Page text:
Almost immediately the three piers which are adjacent burst out in flames, fanned by a draft under the pilings upon which the whole zone was built.
Costly Amusement Places Are Destroyed
The Dome Theater, operated by the West Coast Theatres, incorporated, valued at $500,000; the Rosemary Theater, valued at $250,000; the entire Lick Pier, valued at $1,000,000; the Bon Ton Ballroom, constructed last year at a cost of $300,000 and the Fraser Pier, known as Fraser’s Amusement Pier, were razed.
In addition to the larger buildings, the many numerous concessions operated by private individuals and worth more than $750,000, were razed by the conflagration.
The large Municipal Auditorium building, constructed less than two years ago at a cost of $350,000, was partially destroyed; only the united efforts of fire department succeeded in saving a section of the building.
Large Buildings Said To Be Heavily Insured
The insurance covering the loss on the large buildings destroyed could not be obtained, but it is reported unofficially that they were heavily insured.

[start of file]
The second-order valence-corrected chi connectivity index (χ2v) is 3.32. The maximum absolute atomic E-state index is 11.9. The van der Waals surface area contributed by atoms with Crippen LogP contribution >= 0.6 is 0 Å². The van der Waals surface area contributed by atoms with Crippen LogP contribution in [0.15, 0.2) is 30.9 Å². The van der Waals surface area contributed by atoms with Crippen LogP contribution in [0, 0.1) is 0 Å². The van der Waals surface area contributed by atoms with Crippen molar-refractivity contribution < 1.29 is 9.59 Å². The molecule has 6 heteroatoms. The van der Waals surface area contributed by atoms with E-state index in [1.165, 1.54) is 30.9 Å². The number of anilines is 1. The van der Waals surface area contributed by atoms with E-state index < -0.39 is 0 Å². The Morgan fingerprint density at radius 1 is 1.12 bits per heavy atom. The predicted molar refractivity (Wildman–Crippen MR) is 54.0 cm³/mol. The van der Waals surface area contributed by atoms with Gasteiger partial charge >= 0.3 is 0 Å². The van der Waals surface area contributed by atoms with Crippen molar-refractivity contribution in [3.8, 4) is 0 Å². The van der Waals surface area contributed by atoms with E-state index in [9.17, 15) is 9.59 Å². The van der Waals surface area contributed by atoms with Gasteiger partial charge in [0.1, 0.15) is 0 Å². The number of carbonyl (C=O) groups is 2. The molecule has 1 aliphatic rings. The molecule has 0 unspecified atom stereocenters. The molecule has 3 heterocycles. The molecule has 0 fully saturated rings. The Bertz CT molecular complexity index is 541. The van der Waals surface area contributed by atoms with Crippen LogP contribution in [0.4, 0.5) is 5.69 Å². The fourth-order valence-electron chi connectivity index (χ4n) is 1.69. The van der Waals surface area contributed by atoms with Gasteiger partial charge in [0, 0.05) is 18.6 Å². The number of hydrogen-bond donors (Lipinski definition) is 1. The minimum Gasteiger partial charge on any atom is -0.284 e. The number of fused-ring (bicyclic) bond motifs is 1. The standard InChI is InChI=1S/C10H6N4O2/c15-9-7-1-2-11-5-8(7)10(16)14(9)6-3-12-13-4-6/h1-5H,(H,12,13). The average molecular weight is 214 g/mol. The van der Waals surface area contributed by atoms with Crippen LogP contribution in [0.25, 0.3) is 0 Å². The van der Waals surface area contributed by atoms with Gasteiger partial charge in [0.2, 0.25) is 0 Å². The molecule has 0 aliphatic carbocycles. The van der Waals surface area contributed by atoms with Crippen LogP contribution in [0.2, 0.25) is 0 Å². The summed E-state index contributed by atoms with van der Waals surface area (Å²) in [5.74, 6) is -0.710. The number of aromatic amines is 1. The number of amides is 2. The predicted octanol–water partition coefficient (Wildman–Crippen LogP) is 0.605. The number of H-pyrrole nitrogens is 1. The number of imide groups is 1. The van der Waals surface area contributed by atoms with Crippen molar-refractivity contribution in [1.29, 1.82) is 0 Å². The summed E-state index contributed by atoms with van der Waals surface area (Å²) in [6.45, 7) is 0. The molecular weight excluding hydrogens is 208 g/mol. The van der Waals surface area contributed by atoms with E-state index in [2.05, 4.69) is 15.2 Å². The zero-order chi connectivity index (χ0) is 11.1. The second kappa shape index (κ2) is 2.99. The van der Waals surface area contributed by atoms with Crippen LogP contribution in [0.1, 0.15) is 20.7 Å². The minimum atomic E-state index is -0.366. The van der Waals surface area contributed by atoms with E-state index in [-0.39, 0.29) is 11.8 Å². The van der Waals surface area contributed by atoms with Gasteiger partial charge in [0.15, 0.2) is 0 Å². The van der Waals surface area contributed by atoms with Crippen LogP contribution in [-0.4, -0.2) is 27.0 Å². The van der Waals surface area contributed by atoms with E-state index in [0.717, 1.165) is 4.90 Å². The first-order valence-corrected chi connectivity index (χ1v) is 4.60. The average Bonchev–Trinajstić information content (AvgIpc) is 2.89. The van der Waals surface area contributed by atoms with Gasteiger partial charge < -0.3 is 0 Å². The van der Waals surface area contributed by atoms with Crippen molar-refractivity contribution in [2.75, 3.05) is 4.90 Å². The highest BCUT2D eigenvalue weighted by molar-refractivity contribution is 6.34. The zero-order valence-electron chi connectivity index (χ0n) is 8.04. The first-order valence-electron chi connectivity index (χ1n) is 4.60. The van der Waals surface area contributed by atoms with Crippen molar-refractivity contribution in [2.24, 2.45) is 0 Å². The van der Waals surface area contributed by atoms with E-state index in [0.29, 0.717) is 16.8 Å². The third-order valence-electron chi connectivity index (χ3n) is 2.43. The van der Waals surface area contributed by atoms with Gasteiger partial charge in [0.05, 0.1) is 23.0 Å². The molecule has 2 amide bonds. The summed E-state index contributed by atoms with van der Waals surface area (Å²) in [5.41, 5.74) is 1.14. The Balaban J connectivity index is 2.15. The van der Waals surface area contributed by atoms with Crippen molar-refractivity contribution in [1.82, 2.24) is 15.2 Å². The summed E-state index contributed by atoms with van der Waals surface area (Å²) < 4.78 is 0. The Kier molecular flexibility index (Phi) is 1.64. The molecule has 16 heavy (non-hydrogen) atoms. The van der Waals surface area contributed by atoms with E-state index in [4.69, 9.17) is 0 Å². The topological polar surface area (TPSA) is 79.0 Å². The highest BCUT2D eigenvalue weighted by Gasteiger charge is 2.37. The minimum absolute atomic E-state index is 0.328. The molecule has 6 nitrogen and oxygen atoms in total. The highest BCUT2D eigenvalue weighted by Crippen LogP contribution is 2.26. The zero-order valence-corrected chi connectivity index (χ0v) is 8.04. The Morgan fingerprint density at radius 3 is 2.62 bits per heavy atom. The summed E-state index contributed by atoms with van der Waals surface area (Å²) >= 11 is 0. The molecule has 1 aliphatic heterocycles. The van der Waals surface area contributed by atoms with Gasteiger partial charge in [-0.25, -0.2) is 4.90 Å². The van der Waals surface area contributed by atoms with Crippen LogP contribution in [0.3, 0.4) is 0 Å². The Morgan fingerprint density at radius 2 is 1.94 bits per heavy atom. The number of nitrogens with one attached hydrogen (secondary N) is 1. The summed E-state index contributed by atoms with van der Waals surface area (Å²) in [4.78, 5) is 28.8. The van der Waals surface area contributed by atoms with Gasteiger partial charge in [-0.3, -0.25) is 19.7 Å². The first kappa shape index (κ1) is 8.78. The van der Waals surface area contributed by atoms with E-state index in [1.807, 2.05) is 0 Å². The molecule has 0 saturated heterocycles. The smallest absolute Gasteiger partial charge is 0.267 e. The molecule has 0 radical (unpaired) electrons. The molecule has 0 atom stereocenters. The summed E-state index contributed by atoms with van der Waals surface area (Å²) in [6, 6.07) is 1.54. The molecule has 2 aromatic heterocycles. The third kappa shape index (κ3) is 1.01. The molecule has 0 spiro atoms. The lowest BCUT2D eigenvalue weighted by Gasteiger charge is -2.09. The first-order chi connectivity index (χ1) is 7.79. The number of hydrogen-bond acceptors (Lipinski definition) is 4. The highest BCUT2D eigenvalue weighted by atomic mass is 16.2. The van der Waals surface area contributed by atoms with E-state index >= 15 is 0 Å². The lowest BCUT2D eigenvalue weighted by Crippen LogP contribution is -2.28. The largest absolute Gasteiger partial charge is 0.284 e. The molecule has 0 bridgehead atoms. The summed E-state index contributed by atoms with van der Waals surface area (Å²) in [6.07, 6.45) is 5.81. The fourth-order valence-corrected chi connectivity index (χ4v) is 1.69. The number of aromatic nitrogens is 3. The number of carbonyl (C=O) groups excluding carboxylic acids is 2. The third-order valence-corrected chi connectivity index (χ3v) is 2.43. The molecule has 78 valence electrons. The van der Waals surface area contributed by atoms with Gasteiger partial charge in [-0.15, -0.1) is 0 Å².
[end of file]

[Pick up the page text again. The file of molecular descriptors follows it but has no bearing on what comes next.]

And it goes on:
Two fire companies from Los Angeles were rushed to Ocean Park upon urgent request of the beach city’s officials. The apparatus arrived on the scene within an hour after the flames were discovered.
Chief Vollmer, upon being uniformed police officers and a dozen or more plain clothes men.
Although the exact cause of the fire is undetermined, it is unofficially reported that it was the result of an overheated stove.
Large buildings, which were saved only through the united efforts of volunteer workers, included the St. Regis, Ocean View Edmunds and other hotels and apartments scattered along the ocean front.
In 1912, the same region was swept by fire.
[Source: San Francisco Chronicle (San Francisco,), dated January 7, 1924]
Dancers and feminine pulchritude isn’t lost on the KTLA (5) presentation of Ina Ray “Blonde Bombshell” Hutton and her all-girl band at 9 p.m. In addition to the lovely Ina Ray, there’ll be the girls in the band and the Marion Rankin Dancers. The show emanates from the Aragon Ballroom on Lick Pier in Ocean Park and Klaus Landsberg is the producer.
[Source: Long Beach Independent (Long Beach, California), dated July 28, 1950]
Welk To End Ten Years At Aragon
Santa Monica, Calif. (UPI) – Lawrence Welk’s orchestra ends a 10-year stint at the Aragon Ballroom May 27 and the second weekend in July begins playing its champagne music from the famed Hollywood Paladium. The move “downtown” was announced Friday.